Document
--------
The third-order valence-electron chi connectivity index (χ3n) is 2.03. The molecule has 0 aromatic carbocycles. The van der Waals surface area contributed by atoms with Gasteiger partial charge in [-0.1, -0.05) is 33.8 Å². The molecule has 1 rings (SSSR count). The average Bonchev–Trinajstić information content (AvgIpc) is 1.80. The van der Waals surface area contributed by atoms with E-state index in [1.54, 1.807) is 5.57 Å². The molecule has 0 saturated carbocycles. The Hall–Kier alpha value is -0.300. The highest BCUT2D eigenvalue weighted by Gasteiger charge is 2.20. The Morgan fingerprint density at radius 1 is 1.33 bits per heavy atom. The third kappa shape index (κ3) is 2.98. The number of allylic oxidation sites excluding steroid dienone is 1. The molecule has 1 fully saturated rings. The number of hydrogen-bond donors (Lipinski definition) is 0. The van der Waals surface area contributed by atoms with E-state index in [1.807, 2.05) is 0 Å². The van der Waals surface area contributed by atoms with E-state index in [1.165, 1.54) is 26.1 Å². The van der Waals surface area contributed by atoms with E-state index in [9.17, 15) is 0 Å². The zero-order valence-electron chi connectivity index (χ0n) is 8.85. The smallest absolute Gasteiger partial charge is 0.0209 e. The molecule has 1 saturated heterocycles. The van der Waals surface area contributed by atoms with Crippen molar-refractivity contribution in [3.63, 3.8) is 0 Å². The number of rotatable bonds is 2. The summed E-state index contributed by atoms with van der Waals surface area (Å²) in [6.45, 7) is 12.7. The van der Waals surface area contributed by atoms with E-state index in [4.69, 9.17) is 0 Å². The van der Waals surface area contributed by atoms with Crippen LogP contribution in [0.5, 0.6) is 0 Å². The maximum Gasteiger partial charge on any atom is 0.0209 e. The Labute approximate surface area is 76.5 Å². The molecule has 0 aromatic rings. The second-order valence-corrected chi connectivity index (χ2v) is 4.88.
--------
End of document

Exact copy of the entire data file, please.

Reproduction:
The third-order valence-electron chi connectivity index (χ3n) is 2.03. The molecule has 0 aromatic carbocycles. The van der Waals surface area contributed by atoms with Gasteiger partial charge in [-0.1, -0.05) is 33.8 Å². The molecule has 1 rings (SSSR count). The average Bonchev–Trinajstić information content (AvgIpc) is 1.80. The van der Waals surface area contributed by atoms with E-state index in [1.54, 1.807) is 5.57 Å². The molecule has 0 saturated carbocycles. The Hall–Kier alpha value is -0.300. The highest BCUT2D eigenvalue weighted by Gasteiger charge is 2.20. The Morgan fingerprint density at radius 1 is 1.33 bits per heavy atom. The third kappa shape index (κ3) is 2.98. The number of allylic oxidation sites excluding steroid dienone is 1. The molecule has 1 fully saturated rings. The number of hydrogen-bond donors (Lipinski definition) is 0. The van der Waals surface area contributed by atoms with E-state index in [1.807, 2.05) is 0 Å². The van der Waals surface area contributed by atoms with E-state index in [1.165, 1.54) is 26.1 Å². The van der Waals surface area contributed by atoms with E-state index in [9.17, 15) is 0 Å². The zero-order valence-electron chi connectivity index (χ0n) is 8.85. The smallest absolute Gasteiger partial charge is 0.0209 e. The molecule has 1 saturated heterocycles. The van der Waals surface area contributed by atoms with Crippen molar-refractivity contribution in [3.63, 3.8) is 0 Å². The number of rotatable bonds is 2. The summed E-state index contributed by atoms with van der Waals surface area (Å²) in [6.45, 7) is 12.7. The van der Waals surface area contributed by atoms with E-state index in [4.69, 9.17) is 0 Å². The van der Waals surface area contributed by atoms with Crippen LogP contribution in [0.5, 0.6) is 0 Å². The maximum Gasteiger partial charge on any atom is 0.0209 e. The Labute approximate surface area is 76.5 Å². The molecule has 0 aromatic rings. The second-order valence-corrected chi connectivity index (χ2v) is 4.88.